That’s the summary of the Trump immigration order by Benjamin Wittes of the Brookings Institute in “Lawfare” today. Wittes dissects the drafting of the purpose clause, the lack of connection between the stated purpose and the order itself, and a number of other inconsistencies and mysteries including:
-Sec. 3(c) bans “entry”—which to the best of my knowledge has had no meaning in the Immigration and Nationality Act (INA) since the passage of the Illegal Immigration Reform and Immigrant Responsibility Act (IIRIRA) in 1996. Pre-IIRIRA law did use the term “entry,” but that is no longer the case.
-Section 3(g) talks of waivers on a case-by-case basis for people who are otherwise denied visas or other benefits under the immigration laws pursuant to the order. If a person needs a waiver to obtain “other benefits,” does that mean that nationals of the seven countries are denied any benefit under the INA without a waiver, benefits such as naturalization, adjustment of status, or temporary protected status, even if they are already in the US?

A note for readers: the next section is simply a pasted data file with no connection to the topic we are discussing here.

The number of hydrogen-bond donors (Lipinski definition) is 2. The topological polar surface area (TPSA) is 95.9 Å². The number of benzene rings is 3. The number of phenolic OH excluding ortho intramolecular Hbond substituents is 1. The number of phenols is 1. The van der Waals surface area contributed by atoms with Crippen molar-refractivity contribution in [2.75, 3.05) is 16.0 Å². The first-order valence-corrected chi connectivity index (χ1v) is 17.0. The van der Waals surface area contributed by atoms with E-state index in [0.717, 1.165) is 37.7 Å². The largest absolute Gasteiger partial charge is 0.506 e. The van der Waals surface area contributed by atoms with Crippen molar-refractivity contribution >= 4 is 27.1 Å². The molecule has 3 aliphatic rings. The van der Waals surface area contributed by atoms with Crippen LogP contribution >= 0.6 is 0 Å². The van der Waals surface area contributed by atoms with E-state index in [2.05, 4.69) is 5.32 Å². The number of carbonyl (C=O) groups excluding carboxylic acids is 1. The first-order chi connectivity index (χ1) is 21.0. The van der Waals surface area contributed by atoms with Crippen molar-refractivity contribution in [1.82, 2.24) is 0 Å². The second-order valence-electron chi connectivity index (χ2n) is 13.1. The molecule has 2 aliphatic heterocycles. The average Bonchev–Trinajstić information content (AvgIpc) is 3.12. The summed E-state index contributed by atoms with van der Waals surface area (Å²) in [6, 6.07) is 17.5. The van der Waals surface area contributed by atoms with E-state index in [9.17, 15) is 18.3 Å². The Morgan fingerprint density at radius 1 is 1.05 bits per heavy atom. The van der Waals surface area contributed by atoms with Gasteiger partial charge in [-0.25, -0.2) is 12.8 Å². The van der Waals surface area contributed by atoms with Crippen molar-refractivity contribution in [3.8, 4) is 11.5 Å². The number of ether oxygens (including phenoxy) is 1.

-On its face, the order bars entry of both immigrants and non-immigrants. Again, as entry is not defined, and no one was given any time to draft implementing guidance or to clarify any points, it’s no surprise that Customs and Border Protection doesn’t seem to know how to apply it to lawful permanent residents (LPRs). The INA, at section 101(a)(13)(C), says that green card holders will not be deemed as seeking admission absent the factors enumerated therein—factors that do not include an executive order banning entry. Yet Reuters and The Guardian are both reporting quotations from a DHS public relations official, stating that the order does apply to LPRs.